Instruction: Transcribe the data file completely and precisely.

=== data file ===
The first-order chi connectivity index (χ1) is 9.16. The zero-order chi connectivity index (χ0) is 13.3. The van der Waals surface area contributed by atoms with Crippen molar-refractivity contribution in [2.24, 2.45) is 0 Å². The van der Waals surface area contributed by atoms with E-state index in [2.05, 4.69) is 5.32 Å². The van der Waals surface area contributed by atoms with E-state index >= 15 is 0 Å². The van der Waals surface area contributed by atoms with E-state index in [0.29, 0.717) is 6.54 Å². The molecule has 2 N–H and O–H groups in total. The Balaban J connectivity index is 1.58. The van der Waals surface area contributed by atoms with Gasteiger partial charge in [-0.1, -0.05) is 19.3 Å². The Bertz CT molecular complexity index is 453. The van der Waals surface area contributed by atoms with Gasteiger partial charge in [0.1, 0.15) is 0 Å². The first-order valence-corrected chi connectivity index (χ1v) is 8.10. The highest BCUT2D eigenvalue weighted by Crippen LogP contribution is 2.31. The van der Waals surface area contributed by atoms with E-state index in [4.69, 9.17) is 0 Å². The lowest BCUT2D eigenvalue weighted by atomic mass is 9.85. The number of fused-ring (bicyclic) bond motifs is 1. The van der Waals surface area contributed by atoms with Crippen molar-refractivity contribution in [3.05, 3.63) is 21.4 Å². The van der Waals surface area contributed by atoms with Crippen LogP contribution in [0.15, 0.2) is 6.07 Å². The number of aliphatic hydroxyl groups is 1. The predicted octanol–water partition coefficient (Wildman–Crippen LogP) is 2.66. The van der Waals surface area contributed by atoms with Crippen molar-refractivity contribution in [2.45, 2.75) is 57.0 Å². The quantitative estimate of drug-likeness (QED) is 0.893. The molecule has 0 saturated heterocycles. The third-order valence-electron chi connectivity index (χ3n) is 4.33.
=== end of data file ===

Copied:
The first-order chi connectivity index (χ1) is 9.16. The zero-order chi connectivity index (χ0) is 13.3. The van der Waals surface area contributed by atoms with Crippen molar-refractivity contribution in [2.24, 2.45) is 0 Å². The van der Waals surface area contributed by atoms with E-state index in [2.05, 4.69) is 5.32 Å². The van der Waals surface area contributed by atoms with E-state index >= 15 is 0 Å². The van der Waals surface area contributed by atoms with E-state index in [0.29, 0.717) is 6.54 Å². The molecule has 2 N–H and O–H groups in total. The Balaban J connectivity index is 1.58. The van der Waals surface area contributed by atoms with Gasteiger partial charge in [-0.1, -0.05) is 19.3 Å². The Bertz CT molecular complexity index is 453. The van der Waals surface area contributed by atoms with Gasteiger partial charge in [0.1, 0.15) is 0 Å². The first-order valence-corrected chi connectivity index (χ1v) is 8.10. The highest BCUT2D eigenvalue weighted by Crippen LogP contribution is 2.31. The van der Waals surface area contributed by atoms with E-state index in [4.69, 9.17) is 0 Å². The lowest BCUT2D eigenvalue weighted by atomic mass is 9.85. The number of fused-ring (bicyclic) bond motifs is 1. The van der Waals surface area contributed by atoms with Crippen molar-refractivity contribution in [3.05, 3.63) is 21.4 Å². The van der Waals surface area contributed by atoms with Crippen LogP contribution in [0.15, 0.2) is 6.07 Å². The number of aliphatic hydroxyl groups is 1. The predicted octanol–water partition coefficient (Wildman–Crippen LogP) is 2.66. The van der Waals surface area contributed by atoms with Crippen molar-refractivity contribution in [2.45, 2.75) is 57.0 Å². The quantitative estimate of drug-likeness (QED) is 0.893. The molecule has 0 saturated heterocycles. The third-order valence-electron chi connectivity index (χ3n) is 4.33.